MFPC’s 2019 President’s Award goes to Aaron Weiskittel
By Gordon Gamble, Wagner Forest Management
The President’s Award is unique in that the criteria evolves with forest industry as perceived by the MFPC President. It is personal to the President yet relevant to the forest community as a whole.
We have heard today that though Maine’s Forest Industry is facing many challenges, overall it is still evolving and rebounding vigorously. This is the result of the efforts of a lot of insightful people throughout academia, government and industry. It is with this in mind that I chose to recognize Dr. Aaron Weiskittel as one of those outstanding individuals.
Aaron is the professor of Forest Biometrics and Modeling within UMaine’s School of Forest Resources, the Irving Chair of Forest Ecosystem Management, Director of the Center for Research on Sustainable Forests (CRSF), the Director of the Center for Advanced Forestry Systems (CAFS) and Director of Theme 3 within the Northeastern States Research Cooperative (NSRC). He also serves on the Executive Committee of FOR/MAINE and co-chairs its wood supply committee.
He has authored a book, written chapters for textbooks and published over 100 research papers. Through his leadership and collaboration with the UNH and UVM, his EPSCOR Phase 2 research proposal to conduct Regional Forest Health Research was recently selected by National Science Foundation to receive a $6.0 million research grant. This initiative strives “to build a digital framework that integrates, analyzes and visualizes complex data streams across the region’s vast forest.”
To quote Aaron from the CRSF website “I hope this project can help support and sustain northern New England’s unique working forests, which many rural communities rely on for their livelihoods.” I think that quote speaks to his dedication to better understand our forests and subsequently help us all to overcome the challenges that we face.
I first met Aaron at a CFRU meeting about 10 years ago. He was a new faculty member and researcher focused on improving growth and yield modeling of the Acadian Forest. While I am in no way even remotely proficient in forest modeling, I do realize how vital it is for developing successful management strategies for our forests. Many of our members’ forest management has benefitted from his research that continues to this day.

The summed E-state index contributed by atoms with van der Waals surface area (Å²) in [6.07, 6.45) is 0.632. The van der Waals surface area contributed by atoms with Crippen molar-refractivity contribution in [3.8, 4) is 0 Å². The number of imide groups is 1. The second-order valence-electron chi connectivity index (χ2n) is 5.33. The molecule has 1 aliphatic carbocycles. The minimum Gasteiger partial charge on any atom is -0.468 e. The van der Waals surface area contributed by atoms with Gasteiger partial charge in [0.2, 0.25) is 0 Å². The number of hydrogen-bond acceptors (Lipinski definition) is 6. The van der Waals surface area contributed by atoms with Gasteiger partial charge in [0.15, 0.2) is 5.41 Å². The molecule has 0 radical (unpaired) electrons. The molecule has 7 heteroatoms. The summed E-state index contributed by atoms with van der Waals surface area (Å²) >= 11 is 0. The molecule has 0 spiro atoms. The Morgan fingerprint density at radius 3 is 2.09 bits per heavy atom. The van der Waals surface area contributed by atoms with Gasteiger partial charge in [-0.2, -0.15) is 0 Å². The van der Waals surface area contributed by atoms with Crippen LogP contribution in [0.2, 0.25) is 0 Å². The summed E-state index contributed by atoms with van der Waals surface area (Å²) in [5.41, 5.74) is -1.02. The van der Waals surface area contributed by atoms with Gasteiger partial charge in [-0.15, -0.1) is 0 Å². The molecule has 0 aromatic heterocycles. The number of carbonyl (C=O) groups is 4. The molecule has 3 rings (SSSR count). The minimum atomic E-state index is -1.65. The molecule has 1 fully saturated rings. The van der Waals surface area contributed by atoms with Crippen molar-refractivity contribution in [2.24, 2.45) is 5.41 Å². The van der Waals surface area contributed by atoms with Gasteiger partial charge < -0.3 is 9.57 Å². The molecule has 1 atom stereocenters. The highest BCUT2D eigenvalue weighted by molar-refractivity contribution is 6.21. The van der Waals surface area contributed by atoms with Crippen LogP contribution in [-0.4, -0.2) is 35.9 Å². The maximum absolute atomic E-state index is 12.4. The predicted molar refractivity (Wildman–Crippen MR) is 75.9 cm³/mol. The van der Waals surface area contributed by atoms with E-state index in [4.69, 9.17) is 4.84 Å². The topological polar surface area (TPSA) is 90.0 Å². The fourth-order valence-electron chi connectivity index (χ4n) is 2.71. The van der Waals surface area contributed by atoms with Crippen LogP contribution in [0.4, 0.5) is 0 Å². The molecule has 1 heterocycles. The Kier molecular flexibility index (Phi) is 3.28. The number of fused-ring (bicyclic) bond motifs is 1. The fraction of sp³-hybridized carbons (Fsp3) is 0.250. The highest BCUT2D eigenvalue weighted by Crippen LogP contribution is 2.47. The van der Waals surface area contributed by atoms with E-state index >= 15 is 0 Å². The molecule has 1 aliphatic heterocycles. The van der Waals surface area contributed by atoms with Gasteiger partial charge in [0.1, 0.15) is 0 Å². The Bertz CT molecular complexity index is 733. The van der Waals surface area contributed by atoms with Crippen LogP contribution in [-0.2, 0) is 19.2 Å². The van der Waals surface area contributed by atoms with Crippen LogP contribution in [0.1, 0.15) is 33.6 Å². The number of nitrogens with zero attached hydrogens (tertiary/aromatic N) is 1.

As some of you know, for the last 3 years I have been the chair of the CFRU advisory committee. CFRU resides within the CRSF, my term began as Aaron began running the CRSF. Due to a series of university personnel changes, CFRU, while stable, has been involved in a prolonged transition. Aaron has served as an invaluable advisor and confidant throughout much of my term for both our Program Leader and myself. I will be forever grateful for his dedication to CFRU’s continued success and his continual collaboration with forest industry community.
As an industry, we are fortunate to have so many beneficial and collaborative relationships within the UMaine system to aid us in facing our challenges. Aaron epitomizes that relationship. I have purposefully used acronyms throughout this speech. Let me define them for you, CRSF-Center for Research on Sustainable Forests; CFRU-Cooperative Forest Research Unit; CAFS- Center for Advanced Forestry Systems; NSRC-Northeastern States Research Cooperative; EPSCOR-Established Program to Stimulate Competitive Research. Each of these acronyms have at least two things in common, the desire to better understand our forests and collaboration. Aaron is an adept navigator of this sea of acronyms, leveraging each of them to provide a better understanding and a more resilient working forest of Maine.
It is for these reasons, it is my sincere pleasure to present this year’s President’s Award to Dr. Aaron Weiskittel in recognition of his outstanding leadership and dedication to improving the resiliency and sustainability of Maine’s forests and its forest industry. His extensive efforts as a researcher, educator and collaborator with academia and the forest industry have significantly enhanced our ability to understand and manage Maine’s forests.